The Three Gorges Dam is a hydroelectric dam that spans the Yangtze River by the town of Sandouping, located in Yiling District, Yichang, Hubei province, China. The Three Gorges Dam is the world’s largest power station in terms of installed capacity (22,500 MW). In 2014 the dam generated 98.8 terawatt-hours (TWh) of electricity, setting a new world record by 0.17 TWh previously held by the Itaipú Dam on the Brazil/Paraguay border in 2013 of 98.63. In 2015, the Itaipu power plant resumed the lead in annual worldwide production, producing 89.5 TWh, while production of Three Gorges was 87 TWh.
Except for a ship lift, the dam project was completed and fully functional as of July 4, 2012, when the last of the main water turbines in the underground plant began production. The ship lift was complete in December 2015. Each main water turbine has a capacity of 700 MW. The dam body was completed in 2006. Coupling the dam’s 32 main turbines with two smaller generators (50 MW each) to power the plant itself, the total electric generating capacity of the dam is 22,500 MW.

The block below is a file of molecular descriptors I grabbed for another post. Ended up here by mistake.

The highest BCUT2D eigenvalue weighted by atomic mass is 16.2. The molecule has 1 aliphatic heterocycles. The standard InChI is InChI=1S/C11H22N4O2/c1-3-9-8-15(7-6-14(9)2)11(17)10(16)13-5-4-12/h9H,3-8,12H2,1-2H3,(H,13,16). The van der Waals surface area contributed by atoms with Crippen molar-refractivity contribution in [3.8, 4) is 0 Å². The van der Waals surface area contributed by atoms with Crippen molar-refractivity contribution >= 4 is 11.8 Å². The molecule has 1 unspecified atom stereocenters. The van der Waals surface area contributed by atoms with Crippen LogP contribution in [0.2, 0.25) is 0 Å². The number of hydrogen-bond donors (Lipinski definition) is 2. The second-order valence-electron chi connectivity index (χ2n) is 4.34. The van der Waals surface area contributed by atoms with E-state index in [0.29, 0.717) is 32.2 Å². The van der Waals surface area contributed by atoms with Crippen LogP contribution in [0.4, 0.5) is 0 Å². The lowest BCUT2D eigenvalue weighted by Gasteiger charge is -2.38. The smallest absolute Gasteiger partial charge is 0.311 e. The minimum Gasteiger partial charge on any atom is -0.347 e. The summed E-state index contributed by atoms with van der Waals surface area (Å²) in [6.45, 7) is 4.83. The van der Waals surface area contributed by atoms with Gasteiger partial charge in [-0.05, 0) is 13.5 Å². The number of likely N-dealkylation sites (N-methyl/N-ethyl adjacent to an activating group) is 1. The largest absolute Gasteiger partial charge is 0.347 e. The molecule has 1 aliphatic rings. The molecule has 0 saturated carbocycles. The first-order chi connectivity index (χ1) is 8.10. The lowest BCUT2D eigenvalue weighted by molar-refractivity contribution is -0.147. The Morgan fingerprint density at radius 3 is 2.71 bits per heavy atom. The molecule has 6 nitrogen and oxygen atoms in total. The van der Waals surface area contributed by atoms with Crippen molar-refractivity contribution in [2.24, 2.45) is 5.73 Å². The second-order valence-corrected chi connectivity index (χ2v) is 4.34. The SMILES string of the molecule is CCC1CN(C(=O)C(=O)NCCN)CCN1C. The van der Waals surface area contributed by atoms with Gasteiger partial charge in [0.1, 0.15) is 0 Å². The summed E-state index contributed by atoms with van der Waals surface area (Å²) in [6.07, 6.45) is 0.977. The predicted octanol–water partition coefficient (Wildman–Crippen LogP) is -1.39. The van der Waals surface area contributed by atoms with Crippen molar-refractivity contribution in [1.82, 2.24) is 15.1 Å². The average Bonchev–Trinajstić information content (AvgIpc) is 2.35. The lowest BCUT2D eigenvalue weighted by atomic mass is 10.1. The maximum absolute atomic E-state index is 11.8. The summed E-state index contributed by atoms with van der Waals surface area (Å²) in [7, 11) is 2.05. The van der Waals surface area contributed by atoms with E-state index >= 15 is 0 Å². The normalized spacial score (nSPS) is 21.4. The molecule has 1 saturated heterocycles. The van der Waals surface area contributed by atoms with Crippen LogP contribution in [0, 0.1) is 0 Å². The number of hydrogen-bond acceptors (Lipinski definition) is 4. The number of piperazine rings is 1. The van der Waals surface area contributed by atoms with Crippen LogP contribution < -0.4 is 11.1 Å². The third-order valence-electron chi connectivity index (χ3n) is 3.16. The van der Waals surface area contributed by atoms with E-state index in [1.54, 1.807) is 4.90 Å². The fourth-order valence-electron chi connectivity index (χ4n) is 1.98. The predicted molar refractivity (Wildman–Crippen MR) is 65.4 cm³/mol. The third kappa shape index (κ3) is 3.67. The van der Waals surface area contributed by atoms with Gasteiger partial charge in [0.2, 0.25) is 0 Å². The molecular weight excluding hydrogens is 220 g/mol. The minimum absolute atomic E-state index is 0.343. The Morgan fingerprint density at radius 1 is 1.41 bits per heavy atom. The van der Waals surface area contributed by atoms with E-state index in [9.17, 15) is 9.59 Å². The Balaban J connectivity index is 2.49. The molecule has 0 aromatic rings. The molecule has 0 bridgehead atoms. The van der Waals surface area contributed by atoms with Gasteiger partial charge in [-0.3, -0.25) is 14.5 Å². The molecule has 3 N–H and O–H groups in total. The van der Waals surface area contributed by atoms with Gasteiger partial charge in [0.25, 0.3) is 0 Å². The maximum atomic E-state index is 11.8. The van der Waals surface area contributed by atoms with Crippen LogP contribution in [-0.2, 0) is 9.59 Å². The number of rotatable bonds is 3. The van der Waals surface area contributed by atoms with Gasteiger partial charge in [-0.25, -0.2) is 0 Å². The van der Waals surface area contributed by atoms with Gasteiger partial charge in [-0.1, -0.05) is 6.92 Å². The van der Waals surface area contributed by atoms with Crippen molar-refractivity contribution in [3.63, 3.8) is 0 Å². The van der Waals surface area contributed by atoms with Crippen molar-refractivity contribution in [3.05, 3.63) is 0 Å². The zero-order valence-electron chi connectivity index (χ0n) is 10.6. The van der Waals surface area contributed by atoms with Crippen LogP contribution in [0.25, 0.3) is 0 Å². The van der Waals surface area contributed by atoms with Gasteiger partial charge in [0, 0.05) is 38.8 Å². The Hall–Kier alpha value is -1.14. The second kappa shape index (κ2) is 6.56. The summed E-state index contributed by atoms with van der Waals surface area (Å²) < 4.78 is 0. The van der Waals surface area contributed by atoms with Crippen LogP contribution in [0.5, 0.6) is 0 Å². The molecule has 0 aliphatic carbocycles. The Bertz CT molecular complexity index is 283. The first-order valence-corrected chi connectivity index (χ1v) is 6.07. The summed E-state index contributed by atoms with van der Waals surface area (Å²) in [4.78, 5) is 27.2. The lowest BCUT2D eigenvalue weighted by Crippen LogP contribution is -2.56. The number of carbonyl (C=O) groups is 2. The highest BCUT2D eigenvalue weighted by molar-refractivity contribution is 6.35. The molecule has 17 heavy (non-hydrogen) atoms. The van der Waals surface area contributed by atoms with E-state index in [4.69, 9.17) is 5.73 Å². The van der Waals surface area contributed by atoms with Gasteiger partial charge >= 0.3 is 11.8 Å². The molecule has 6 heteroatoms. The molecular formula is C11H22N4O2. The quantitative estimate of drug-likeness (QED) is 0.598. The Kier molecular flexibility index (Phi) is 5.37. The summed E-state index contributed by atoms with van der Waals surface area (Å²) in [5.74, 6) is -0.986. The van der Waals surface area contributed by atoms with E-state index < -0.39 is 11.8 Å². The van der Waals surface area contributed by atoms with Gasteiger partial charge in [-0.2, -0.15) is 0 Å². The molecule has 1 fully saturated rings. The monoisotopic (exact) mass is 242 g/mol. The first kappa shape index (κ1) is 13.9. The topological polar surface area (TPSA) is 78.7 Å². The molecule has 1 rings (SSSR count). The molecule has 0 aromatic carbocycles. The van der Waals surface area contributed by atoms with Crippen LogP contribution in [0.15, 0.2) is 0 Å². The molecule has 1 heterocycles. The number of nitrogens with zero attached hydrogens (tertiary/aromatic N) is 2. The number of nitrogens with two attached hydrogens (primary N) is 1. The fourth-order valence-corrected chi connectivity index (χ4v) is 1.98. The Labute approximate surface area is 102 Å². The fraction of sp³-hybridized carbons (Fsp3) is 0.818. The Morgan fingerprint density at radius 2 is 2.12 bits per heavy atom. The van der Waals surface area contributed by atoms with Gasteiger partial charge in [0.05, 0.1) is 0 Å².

As well as producing electricity, the dam is intended to increase the Yangtze River’s shipping capacity and reduce the potential for floods downstream by providing flood storage space. China regards the project as monumental as well as a success socially and economically, with the design of state-of-the-art large turbines, and a move toward limiting greenhouse gas emissions. However, the dam flooded archaeological and cultural sites and displaced some 1.3 million people, and is causing significant ecological changes, including an increased risk of landslides. The dam has been controversial both domestically and abroad.